The pale-capped pigeon (Columba punicea) is a species of large pigeon that is found patchily distributed in parts of the Indian Subcontinent and Southeast Asia. It is also known as the purple wood pigeon. In the past, it had a wide distribution but is now recorded in most of its range as uncommon and unusual (read comprehensive account of species). The IUCN and Birdlife International list it as Vulnerable. It has a sluggish flight and spends a great deal of time still sitting in the foliage of large fruiting trees, mostly on the plains in riverine forest. This is mainly brown above and chestnut with a black or amethyst shine below. The male pale-capped pigeon plumage includes the pale grey crown which gives rise to the common name of this species. The upperparts are generally deep purplish-maroon, changing to a faint green on the neck. The wings and tail are largely blackish, and also the underparts are brown. The eyes and also the base of the bill are ringed with vibrant red. The feminine pale-capped pigeon is smaller than the male and, just like the juvenile, is way duller. The plumage is browner everywhere, and therefore the head could be a much darker brown-grey. The legs are crimson and the iris is creamy-yellow in adults. The skin around the eyes and also the ceres are magenta. Some taxonomists have grouped it together with Columba Argentina which are both Old World pigeons that lack patterns on the rear of the neck.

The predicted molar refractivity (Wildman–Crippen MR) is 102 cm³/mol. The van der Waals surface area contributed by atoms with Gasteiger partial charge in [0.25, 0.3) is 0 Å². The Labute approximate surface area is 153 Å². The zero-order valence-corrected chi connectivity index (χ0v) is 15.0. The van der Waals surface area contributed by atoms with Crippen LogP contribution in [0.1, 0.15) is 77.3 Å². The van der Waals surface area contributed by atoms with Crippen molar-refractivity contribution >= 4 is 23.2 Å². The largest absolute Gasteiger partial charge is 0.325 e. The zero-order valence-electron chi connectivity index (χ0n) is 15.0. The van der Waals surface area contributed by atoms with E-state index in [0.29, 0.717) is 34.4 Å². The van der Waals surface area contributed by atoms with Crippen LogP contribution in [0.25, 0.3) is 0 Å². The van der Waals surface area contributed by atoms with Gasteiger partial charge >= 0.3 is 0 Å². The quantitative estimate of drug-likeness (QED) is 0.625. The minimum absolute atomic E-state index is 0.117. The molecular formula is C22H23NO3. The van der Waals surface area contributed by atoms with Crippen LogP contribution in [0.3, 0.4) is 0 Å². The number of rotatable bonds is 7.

The pale-capped pigeon is usually individually observed, or in very small flocks. The main component of the diet of the pale-capped pigeon is a fruit found throughout the forest, such as figs and berries, foraging for food in both the trees and on the ground. Seeds and grain also are important, and it is seen feeding in rice fields after the harvest. it’s also been known to eat grit, which helps to grind up food within the stomach. they’re found mainly on the forests of the plains. It frequents a good sort of habitats from the lowlands up to 1,600 m, chiefly primary or secondary evergreen forest, but also open, deciduous dipterocarp forest, bamboo, and agricultural fields, particularly in close proximity to the forest. The pale-capped pigeon lays eggs between May and June in India and Myanmar and some months earlier in Laos and Vietnam. The nest is constructed about two to three meters off the ground in a small bush or tree and is made of twigs and sticks collected from the forest floor. There is usually just one egg laid, although sometimes there maybe two. The eggs are also incubated by male and female birds. These pigeons fly about in small groups, foraging mainly within the morning and evening. They’re said to possess an occasional call the same as that of Ducula aenea but shorter and fewer prolonged. The pale-capped pigeon occurs in scattered populations in Southeast Asia; its range includes parts of northern India, Bangladesh, Myanmar, Thailand, Laos, Cambodia, and Vietnam.
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